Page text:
Keywords: strategic network formation; peer effects; strategic complements; positive externalities
    JEL: J1
    Date: 2013–09
  9. By: Andersson , Tommy (Department of Economics, Lund University)
    Abstract: Kidney transplants across the blood-group barrier are medically feasible even if blood-group compatibility is preferred from a medical point of view. However, these types of transplants are motivated by the fact that they help in increasing the number of kidney transplants with living donors. This paper investigates priority matchings in a pairwise kidney exchange problem where blood-group incompatibilities may be present. As a priority matching not necessarily is unique, it is from a medical point of view natural to select a priority matching where the number of blood-group compatible exchanges is maximized among all priority matchings. The main result demonstrates that this can be achieved by solving an appropriately defined maximum weight matching problem.
    Keywords: pairwise kidney exchange; priority matchings; blood-group incompatibility.
    JEL: C78
    Date: 2015–02–02
  10. By: Barry O'Neill
    Abstract: Many disputes involve conflicts of rights. A common view is that rights cannot really be in conflict so one of those being claimed must be a mistake. This idea leads to extreme outcomes that cut some parties out. Many studies have investigated how to choose a compromise among rights but they have focus on situations where the incompatibility comes from the degrees of the claims, as when, for example, a deceased person promised his heirs more than his total estate. I analyze a Talmudic problem where the difficulty is the pattern of the rights - each one trumps another in a cycle. The theory of non-transferable utility coalitional games suggests two solutions, one based on Shapley's and Maschler-Owen's values, which are equivalent for the problem, and the other on Harsanyi's and Kalai-Samet's, also equivalent. Each satisfies four out of five desirable properties, better than several other solutions. The NTU games are appropriate not just for power-based negotiation but for disputes over justice, fairness and rights. It is hoped that this analysis will form part of a general understanding of rights conflicts.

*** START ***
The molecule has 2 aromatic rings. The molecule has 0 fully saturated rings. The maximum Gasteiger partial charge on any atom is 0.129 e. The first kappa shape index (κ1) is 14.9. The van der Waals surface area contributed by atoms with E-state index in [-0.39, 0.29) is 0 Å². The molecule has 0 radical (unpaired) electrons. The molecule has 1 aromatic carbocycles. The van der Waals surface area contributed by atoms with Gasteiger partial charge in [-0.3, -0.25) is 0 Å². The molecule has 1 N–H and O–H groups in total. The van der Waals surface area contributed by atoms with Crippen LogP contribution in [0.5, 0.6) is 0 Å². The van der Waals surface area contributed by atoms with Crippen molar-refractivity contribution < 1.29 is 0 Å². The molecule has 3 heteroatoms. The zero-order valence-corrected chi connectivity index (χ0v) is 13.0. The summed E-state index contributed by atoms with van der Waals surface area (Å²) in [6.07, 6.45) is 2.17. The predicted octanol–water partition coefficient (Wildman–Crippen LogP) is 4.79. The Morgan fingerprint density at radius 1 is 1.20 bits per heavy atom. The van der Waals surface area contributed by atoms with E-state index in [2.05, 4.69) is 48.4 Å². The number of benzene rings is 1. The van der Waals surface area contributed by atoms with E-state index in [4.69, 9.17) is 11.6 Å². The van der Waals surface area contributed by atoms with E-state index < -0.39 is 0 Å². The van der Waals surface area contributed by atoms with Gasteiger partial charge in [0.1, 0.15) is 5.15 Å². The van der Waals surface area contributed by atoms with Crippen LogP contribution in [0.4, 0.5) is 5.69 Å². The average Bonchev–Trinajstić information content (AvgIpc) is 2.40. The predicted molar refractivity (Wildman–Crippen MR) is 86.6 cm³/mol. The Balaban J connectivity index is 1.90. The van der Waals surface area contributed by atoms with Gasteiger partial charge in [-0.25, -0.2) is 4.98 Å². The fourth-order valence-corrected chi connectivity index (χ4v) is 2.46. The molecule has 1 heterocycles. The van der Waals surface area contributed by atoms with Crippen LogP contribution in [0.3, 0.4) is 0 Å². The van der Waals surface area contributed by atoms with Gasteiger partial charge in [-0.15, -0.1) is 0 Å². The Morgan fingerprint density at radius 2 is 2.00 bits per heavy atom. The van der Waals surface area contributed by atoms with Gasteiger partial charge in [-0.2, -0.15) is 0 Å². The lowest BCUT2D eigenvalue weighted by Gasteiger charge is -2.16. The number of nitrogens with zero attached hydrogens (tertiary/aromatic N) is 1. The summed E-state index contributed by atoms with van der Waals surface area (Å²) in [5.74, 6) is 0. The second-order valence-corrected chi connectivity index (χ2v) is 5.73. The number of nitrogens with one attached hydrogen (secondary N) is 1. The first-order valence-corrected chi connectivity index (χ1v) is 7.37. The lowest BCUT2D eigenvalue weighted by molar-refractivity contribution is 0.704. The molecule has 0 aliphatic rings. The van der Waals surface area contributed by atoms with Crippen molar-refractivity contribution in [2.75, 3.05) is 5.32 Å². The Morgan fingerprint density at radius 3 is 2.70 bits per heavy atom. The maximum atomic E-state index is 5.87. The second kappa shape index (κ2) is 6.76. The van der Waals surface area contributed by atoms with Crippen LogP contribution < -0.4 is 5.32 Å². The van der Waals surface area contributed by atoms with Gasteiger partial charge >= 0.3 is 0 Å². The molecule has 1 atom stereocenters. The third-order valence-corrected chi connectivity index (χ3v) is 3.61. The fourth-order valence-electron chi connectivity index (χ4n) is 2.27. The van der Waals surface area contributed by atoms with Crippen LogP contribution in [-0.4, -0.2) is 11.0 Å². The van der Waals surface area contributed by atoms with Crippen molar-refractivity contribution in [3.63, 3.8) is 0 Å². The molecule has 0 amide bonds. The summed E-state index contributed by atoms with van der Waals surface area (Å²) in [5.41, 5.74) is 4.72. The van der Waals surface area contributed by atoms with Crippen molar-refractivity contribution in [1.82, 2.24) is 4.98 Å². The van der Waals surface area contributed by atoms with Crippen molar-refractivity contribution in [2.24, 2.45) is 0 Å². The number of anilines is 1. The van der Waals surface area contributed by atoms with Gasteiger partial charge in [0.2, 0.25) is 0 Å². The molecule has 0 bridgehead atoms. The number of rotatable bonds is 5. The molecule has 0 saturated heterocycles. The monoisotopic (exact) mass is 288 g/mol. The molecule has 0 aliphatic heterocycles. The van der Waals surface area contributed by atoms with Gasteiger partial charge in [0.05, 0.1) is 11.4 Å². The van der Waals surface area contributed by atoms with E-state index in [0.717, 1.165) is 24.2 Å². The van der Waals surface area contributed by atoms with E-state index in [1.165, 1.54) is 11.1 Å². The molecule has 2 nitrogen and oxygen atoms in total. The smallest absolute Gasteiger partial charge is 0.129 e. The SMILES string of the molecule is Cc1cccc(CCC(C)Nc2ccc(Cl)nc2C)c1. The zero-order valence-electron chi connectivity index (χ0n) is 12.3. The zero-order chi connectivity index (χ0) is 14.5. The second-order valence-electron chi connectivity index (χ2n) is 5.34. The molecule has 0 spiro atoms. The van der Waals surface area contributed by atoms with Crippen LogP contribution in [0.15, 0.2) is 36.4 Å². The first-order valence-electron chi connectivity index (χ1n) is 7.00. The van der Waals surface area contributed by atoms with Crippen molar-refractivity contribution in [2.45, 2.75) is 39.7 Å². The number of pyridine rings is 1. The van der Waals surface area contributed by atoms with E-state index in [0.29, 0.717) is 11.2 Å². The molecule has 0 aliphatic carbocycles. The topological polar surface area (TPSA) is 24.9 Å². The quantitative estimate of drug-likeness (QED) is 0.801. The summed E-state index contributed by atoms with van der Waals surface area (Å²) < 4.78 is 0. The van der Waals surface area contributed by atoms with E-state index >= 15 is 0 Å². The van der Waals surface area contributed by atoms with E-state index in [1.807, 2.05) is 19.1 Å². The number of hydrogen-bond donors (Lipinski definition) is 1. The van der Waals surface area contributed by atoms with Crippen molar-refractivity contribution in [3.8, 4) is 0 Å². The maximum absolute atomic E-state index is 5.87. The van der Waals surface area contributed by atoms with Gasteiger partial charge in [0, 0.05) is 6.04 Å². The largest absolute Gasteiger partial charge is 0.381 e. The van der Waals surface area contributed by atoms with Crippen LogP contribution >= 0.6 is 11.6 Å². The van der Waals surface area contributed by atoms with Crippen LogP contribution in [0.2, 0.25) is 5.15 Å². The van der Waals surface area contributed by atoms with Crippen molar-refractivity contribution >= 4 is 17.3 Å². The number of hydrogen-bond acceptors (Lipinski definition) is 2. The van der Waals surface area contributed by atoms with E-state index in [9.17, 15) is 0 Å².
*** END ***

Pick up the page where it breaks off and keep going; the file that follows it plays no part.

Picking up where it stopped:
Date: 2014–12
  11. By: Nejat Anbarci; Ching-Jen Sun; M. Utku Unver
    Abstract: In the current FIFA penalty shootout mechanism, a coin toss decides which team will kick first. Empirical evidence suggests that the team taking the first kick has a higher probability to win a shootout. We design sequentially fair shootout mechanisms such that in all symmetric Markov-perfect equilibria each of the skill-balanced teams has exactly 50% chance to win whenever the score is tied at any round. Consistent with empirical evidence, we show that the current mechanism is not sequentially fair and characterize all sequentially fair mechanisms. Taking additional desirable properties into consideration, we propose and uniquely characterize a practical mechanism.
    Keywords: Fairness, mechanism design, soccer, penalty shootouts, market design, axiomatic approach
    JEL: D63 C79
    Date: 2015–02–05
  12. By: Nikos Nikiforakis (Department of Economics, The University of Melbourne, Victoria 3010, Australia; CNRS, Groupe dAnalyse et de Théorie Economique, 93, Chemin des Mouilles, 69130 Ecully, France; Max Planck Institute for Research on Collective Goods, Kurt Schumacher Strasse 10, 53113 Bonn, Germany); Jörg Oechssler (Department of Economics, University of Heidelberg, Bergheimer Str. 58, 69115 Heidelberg, Germany); Anwar Shah (School of Economics, Quaid-I-Azam University, 45320 Islamabad, Pakistan)
    Abstract: The power to coerce workers is important for the e¢ cient operation of hierarchically structured organizations. However, this power can also be used by managers to exploit their subordinates for their own benefit. We examine the relationship between the power to coerce and exploitation in a laboratory experiment where a senior and a junior player interact repeatedly for a finite number of periods. We find that senior players try repeatedly to use their power to exploit junior workers. These attempts are successful only when junior workers have incomplete information about how their e¤ort impacts on the earnings of senior players, but not when they have complete information. Evidence from an incentive-compatible questionnaire indicates that the social acceptability of exploitation depends on whether the junior worker can detect she is being exploited. We also show how a history of exploitation affects future interactions.